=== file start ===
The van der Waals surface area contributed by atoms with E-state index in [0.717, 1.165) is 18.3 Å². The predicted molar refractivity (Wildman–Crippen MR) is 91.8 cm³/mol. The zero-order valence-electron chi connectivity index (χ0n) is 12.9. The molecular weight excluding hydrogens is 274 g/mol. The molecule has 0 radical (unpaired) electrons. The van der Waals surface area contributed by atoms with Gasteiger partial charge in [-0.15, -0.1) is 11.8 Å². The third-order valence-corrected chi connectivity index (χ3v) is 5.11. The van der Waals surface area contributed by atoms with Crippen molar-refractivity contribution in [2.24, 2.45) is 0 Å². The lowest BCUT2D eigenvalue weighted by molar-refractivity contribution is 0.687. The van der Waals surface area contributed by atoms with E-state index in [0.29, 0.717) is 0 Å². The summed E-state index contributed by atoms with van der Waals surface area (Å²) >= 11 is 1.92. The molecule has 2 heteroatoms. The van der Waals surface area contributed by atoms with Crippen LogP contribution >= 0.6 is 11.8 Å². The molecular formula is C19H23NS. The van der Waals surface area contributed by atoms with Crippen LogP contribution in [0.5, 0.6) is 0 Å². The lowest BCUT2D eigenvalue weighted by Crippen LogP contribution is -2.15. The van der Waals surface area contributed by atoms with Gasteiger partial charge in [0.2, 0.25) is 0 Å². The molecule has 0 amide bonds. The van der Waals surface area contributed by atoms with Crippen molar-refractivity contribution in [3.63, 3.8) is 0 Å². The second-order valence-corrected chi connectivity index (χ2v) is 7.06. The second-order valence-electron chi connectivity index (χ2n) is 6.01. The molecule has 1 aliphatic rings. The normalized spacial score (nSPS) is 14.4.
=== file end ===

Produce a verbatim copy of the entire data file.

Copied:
The van der Waals surface area contributed by atoms with E-state index in [0.717, 1.165) is 18.3 Å². The predicted molar refractivity (Wildman–Crippen MR) is 91.8 cm³/mol. The zero-order valence-electron chi connectivity index (χ0n) is 12.9. The molecular weight excluding hydrogens is 274 g/mol. The molecule has 0 radical (unpaired) electrons. The van der Waals surface area contributed by atoms with Gasteiger partial charge in [-0.15, -0.1) is 11.8 Å². The third-order valence-corrected chi connectivity index (χ3v) is 5.11. The van der Waals surface area contributed by atoms with Crippen molar-refractivity contribution in [2.24, 2.45) is 0 Å². The lowest BCUT2D eigenvalue weighted by molar-refractivity contribution is 0.687. The van der Waals surface area contributed by atoms with E-state index in [0.29, 0.717) is 0 Å². The summed E-state index contributed by atoms with van der Waals surface area (Å²) >= 11 is 1.92. The molecule has 2 heteroatoms. The van der Waals surface area contributed by atoms with Crippen LogP contribution >= 0.6 is 11.8 Å². The molecular formula is C19H23NS. The van der Waals surface area contributed by atoms with Crippen LogP contribution in [0.5, 0.6) is 0 Å². The lowest BCUT2D eigenvalue weighted by Crippen LogP contribution is -2.15. The van der Waals surface area contributed by atoms with Gasteiger partial charge in [0.2, 0.25) is 0 Å². The molecule has 0 amide bonds. The van der Waals surface area contributed by atoms with Crippen molar-refractivity contribution in [3.63, 3.8) is 0 Å². The second-order valence-corrected chi connectivity index (χ2v) is 7.06. The second-order valence-electron chi connectivity index (χ2n) is 6.01. The molecule has 1 aliphatic rings. The normalized spacial score (nSPS) is 14.4.